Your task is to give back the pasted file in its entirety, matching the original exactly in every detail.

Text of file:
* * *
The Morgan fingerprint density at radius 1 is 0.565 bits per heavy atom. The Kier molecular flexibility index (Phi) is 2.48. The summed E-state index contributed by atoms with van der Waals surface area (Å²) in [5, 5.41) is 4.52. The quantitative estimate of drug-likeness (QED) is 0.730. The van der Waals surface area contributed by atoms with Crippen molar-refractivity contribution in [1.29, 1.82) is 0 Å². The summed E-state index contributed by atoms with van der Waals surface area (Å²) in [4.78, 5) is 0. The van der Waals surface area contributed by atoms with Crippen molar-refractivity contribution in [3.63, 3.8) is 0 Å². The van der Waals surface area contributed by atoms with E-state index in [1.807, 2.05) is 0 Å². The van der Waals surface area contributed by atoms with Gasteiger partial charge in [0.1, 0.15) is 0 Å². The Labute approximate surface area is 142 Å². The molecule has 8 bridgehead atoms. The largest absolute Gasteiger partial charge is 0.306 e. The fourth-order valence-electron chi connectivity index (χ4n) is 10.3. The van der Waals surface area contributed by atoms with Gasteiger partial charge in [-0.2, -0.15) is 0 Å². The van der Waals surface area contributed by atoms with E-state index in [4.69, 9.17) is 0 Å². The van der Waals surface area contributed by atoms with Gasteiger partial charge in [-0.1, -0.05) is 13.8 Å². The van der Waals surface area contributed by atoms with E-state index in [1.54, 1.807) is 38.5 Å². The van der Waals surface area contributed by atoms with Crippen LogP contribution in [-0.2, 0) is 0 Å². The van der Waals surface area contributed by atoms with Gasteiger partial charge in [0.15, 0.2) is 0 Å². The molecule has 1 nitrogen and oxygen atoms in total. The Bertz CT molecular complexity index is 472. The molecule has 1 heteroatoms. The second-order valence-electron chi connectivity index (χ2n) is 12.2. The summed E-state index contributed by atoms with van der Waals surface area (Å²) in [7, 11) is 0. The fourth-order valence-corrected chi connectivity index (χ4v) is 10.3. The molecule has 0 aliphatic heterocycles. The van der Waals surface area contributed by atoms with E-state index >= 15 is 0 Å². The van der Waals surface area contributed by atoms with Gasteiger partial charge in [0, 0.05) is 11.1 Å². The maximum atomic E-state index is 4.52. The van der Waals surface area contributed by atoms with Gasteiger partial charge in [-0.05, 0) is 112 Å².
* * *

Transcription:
The Morgan fingerprint density at radius 1 is 0.565 bits per heavy atom. The Kier molecular flexibility index (Phi) is 2.48. The summed E-state index contributed by atoms with van der Waals surface area (Å²) in [5, 5.41) is 4.52. The quantitative estimate of drug-likeness (QED) is 0.730. The van der Waals surface area contributed by atoms with Crippen molar-refractivity contribution in [1.29, 1.82) is 0 Å². The summed E-state index contributed by atoms with van der Waals surface area (Å²) in [4.78, 5) is 0. The van der Waals surface area contributed by atoms with Crippen molar-refractivity contribution in [3.63, 3.8) is 0 Å². The van der Waals surface area contributed by atoms with E-state index in [1.807, 2.05) is 0 Å². The van der Waals surface area contributed by atoms with Gasteiger partial charge in [0.1, 0.15) is 0 Å². The Labute approximate surface area is 142 Å². The molecule has 8 bridgehead atoms. The largest absolute Gasteiger partial charge is 0.306 e. The fourth-order valence-electron chi connectivity index (χ4n) is 10.3. The van der Waals surface area contributed by atoms with Gasteiger partial charge in [-0.2, -0.15) is 0 Å². The van der Waals surface area contributed by atoms with E-state index in [4.69, 9.17) is 0 Å². The van der Waals surface area contributed by atoms with Gasteiger partial charge in [-0.1, -0.05) is 13.8 Å². The van der Waals surface area contributed by atoms with E-state index in [1.54, 1.807) is 38.5 Å². The van der Waals surface area contributed by atoms with Crippen LogP contribution in [-0.2, 0) is 0 Å². The van der Waals surface area contributed by atoms with Gasteiger partial charge in [0.15, 0.2) is 0 Å². The molecule has 1 nitrogen and oxygen atoms in total. The Bertz CT molecular complexity index is 472. The molecule has 1 heteroatoms. The second-order valence-electron chi connectivity index (χ2n) is 12.2. The summed E-state index contributed by atoms with van der Waals surface area (Å²) in [7, 11) is 0. The fourth-order valence-corrected chi connectivity index (χ4v) is 10.3. The molecule has 0 aliphatic heterocycles. The van der Waals surface area contributed by atoms with E-state index >= 15 is 0 Å². The van der Waals surface area contributed by atoms with Gasteiger partial charge in [0, 0.05) is 11.1 Å². The maximum atomic E-state index is 4.52. The van der Waals surface area contributed by atoms with Gasteiger partial charge in [-0.05, 0) is 112 Å².